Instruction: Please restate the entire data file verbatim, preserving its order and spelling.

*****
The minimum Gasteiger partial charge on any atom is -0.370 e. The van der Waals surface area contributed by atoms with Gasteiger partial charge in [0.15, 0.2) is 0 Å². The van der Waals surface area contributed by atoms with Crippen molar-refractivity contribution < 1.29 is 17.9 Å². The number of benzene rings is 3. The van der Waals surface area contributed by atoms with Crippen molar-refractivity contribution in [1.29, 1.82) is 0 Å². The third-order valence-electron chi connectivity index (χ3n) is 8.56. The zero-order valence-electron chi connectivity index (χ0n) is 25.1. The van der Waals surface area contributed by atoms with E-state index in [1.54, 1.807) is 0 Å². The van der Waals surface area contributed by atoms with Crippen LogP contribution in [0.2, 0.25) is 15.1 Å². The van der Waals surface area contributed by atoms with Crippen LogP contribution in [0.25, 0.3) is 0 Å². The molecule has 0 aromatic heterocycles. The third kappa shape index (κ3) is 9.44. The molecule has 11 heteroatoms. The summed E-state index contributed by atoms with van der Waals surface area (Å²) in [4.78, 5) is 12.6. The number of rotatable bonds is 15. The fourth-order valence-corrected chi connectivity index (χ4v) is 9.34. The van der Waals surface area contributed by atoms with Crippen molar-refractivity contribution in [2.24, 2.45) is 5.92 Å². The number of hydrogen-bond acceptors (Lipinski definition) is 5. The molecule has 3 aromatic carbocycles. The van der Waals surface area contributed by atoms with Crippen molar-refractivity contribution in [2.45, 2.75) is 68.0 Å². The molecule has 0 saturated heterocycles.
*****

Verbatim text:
The minimum Gasteiger partial charge on any atom is -0.370 e. The van der Waals surface area contributed by atoms with Gasteiger partial charge in [0.15, 0.2) is 0 Å². The van der Waals surface area contributed by atoms with Crippen molar-refractivity contribution < 1.29 is 17.9 Å². The number of benzene rings is 3. The van der Waals surface area contributed by atoms with Crippen molar-refractivity contribution in [1.29, 1.82) is 0 Å². The third-order valence-electron chi connectivity index (χ3n) is 8.56. The zero-order valence-electron chi connectivity index (χ0n) is 25.1. The van der Waals surface area contributed by atoms with E-state index in [1.54, 1.807) is 0 Å². The van der Waals surface area contributed by atoms with Crippen LogP contribution in [0.2, 0.25) is 15.1 Å². The van der Waals surface area contributed by atoms with Crippen LogP contribution in [0.25, 0.3) is 0 Å². The molecule has 0 aromatic heterocycles. The third kappa shape index (κ3) is 9.44. The molecule has 11 heteroatoms. The summed E-state index contributed by atoms with van der Waals surface area (Å²) in [4.78, 5) is 12.6. The number of rotatable bonds is 15. The fourth-order valence-corrected chi connectivity index (χ4v) is 9.34. The van der Waals surface area contributed by atoms with Crippen molar-refractivity contribution in [2.24, 2.45) is 5.92 Å². The number of hydrogen-bond acceptors (Lipinski definition) is 5. The molecule has 3 aromatic carbocycles. The van der Waals surface area contributed by atoms with Crippen molar-refractivity contribution in [2.45, 2.75) is 68.0 Å². The molecule has 0 saturated heterocycles.